NEW YORK/WASHINGTON (Reuters) - WikiLeaks founder Julian Assange has lost a financial lifeline. Since December bans by the world’s major credit card networks, it has been difficult for supporters of the controversial whistleblower to send him donations. But this week, WikiLeaks gained a brief respite with the unwitting help of an Icelandic bank.
The window was quickly closed.
On Thursday, WikiLeaks payments provider DataCell said it could start processing donations to Assange’s group again, circumventing a months-long ban by Visa and MasterCard.
An Icelandic bank called Valitor had agreed to accept payments processed by DataCell, but DataCell did not tell Valitor that those payments would include donations to WikiLeaks, the bank told Reuters on Friday.
“Valitor was not informed that DataCell would be conducting these activities when their business agreement was made,” spokeswoman Jonina Ingvadottir told Reuters in an emailed statement on Friday.
She cited Visa and MasterCard’s prohibition on the “service such as DataCell is offering WikiLeaks.”
The world’s two largest credit card processing networks were among several companies to cut off services to WikiLeaks late last year after the whistleblower organisation made public a massive trove of secret U.S. diplomatic cables.
One person familiar with the matter told Reuters earlier on Friday that Valitor had blocked the Visa and MasterCard WikiLeaks donations and terminated its contract with DataCell.
Fewer than 100 donations were processed before Valitor blocked the payments, the person said.
Other media outlets this week reported that it was Visa Europe that discontinued the WikiLeaks donations, but DataCell told Reuters that Valitor discontinued all donations to WikiLeaks it had been accepting.
The failed Valitor partnership is the latest blow to Assange, who has struggled to gain funding since the major payments networks stopped processing payments to WikiLeaks.
The exact nature of his current finances is not fully known. The Wall Street Journal reported last year that Assange had drawn a salary of 66,000 Euros -- around $86,000 (53,542 pounds) -- during 2010, and a German charity connected to a computer hacking community has said in the past that it provided financial support for WikiLeaks and Assange.
But the WikiLeaks founder, who is facing sexual misconduct charges in Sweden, has been running up what sources say are substantial legal bills.
He is trying to block a Swedish request for his extradition from Britain, but he can no longer afford to pay his lawyers all they are owed, two legal sources told Reuters. The sources confirmed to Reuters that Assange had recently split with Mark Stephens, a prominent London media law specialist who had been one of the WikiLeaks leader’s two principal representatives in the extradition case.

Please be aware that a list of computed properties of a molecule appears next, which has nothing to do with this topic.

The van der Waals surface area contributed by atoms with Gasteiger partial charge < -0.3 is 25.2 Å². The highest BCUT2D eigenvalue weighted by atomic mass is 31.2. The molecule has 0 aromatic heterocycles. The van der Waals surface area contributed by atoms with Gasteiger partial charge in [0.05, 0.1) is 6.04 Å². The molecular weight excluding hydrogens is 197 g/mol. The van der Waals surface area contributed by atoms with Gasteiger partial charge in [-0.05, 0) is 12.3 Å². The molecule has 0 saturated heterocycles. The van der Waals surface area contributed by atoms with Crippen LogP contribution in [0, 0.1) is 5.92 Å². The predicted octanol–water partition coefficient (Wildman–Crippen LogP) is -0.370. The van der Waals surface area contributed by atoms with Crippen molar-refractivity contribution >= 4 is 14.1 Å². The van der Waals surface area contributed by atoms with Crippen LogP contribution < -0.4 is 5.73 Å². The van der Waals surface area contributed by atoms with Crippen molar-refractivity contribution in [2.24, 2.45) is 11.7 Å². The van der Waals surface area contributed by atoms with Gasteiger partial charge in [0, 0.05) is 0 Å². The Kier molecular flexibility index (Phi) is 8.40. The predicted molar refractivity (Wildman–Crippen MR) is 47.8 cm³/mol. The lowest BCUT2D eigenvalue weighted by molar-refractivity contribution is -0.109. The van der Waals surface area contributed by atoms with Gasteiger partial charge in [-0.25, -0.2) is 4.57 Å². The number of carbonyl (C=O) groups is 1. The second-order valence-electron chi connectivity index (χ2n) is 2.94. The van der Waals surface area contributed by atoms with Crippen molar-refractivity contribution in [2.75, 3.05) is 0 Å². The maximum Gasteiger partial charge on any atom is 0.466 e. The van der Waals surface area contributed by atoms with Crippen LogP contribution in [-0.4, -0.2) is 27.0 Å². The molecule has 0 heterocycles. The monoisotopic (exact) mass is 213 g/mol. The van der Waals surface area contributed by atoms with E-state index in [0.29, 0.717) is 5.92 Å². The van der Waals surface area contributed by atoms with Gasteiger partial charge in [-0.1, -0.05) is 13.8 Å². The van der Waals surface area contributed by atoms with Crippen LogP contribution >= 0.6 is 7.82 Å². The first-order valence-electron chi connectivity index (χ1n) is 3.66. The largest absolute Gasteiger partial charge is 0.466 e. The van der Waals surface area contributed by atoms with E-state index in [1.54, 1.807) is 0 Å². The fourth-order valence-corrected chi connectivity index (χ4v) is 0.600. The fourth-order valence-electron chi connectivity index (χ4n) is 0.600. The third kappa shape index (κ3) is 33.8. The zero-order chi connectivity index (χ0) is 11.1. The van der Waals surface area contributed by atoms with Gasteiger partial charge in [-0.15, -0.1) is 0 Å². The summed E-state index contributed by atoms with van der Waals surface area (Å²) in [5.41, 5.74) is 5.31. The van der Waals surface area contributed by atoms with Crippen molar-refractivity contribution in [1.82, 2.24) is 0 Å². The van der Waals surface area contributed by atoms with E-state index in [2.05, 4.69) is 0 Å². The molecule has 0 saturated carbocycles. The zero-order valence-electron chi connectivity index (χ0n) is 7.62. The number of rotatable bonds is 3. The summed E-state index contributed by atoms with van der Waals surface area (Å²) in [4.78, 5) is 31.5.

The sources said that the principal issue in the dispute was that Assange was not paying his bills.
Assange is also struggling with other sources of income. An over-$1 million book deal is in limbo and may be about to collapse, a source close to him confirmed to Reuters. The problems with the book deal were first reported by the British press this week.
Now he is trying to cash in on public appearances. Last month, WikiLeaks used the website eBay to auction off eight seats at a private dinner with Assange and Slavoj Zizek, a radical academic from Slovenia. The initial asking price per ticket was 350 pounds.
Earlier this month, Assange and Zizek appeared on stage in London at a public forum; tickets to the event cost 20 to 25 pounds per seat.
Other Assange loyalists are trying to help him get funding -- or at least to retaliate against those who withdraw it. The Internet vigilante group Anonymous temporarily shut down the public websites of both Visa and MasterCard in December after the companies began their embargo.
Visa and MasterCard send money from bank to bank around the world, on behalf of consumers, companies, governments and other organizations. But those organizations, including WikiLeaks and its processing partner, need bank partners.
DataCell founder Olaf Sigurvinsson confirmed that Valitor had terminated the contract with his company this week. He told Reuters that when he signed the contract with Valitor, “it was absolutely clear that we were going to continue our proposal to collect donations,” including to WikiLeaks.
He said DataCell has filed a complaint over Valitor’s actions to the financial supervisor in Iceland, and that it plans to file one to the European Union.
Visa Europe spokeswoman Amanda Kamin said in an email on Friday that “an acquirer briefly accepted payments on a merchant site linked to WikiLeaks.” She said as soon as this came to Visa’s attention, action was taken. Kamin did not elaborate further.
MasterCard said it has not changed its position on the WikiLeaks donation embargo.
Reporting by Maria Aspan in New York and Mark Hosenball in Washington; editing by Matthew Lewis and Tim Dobbyn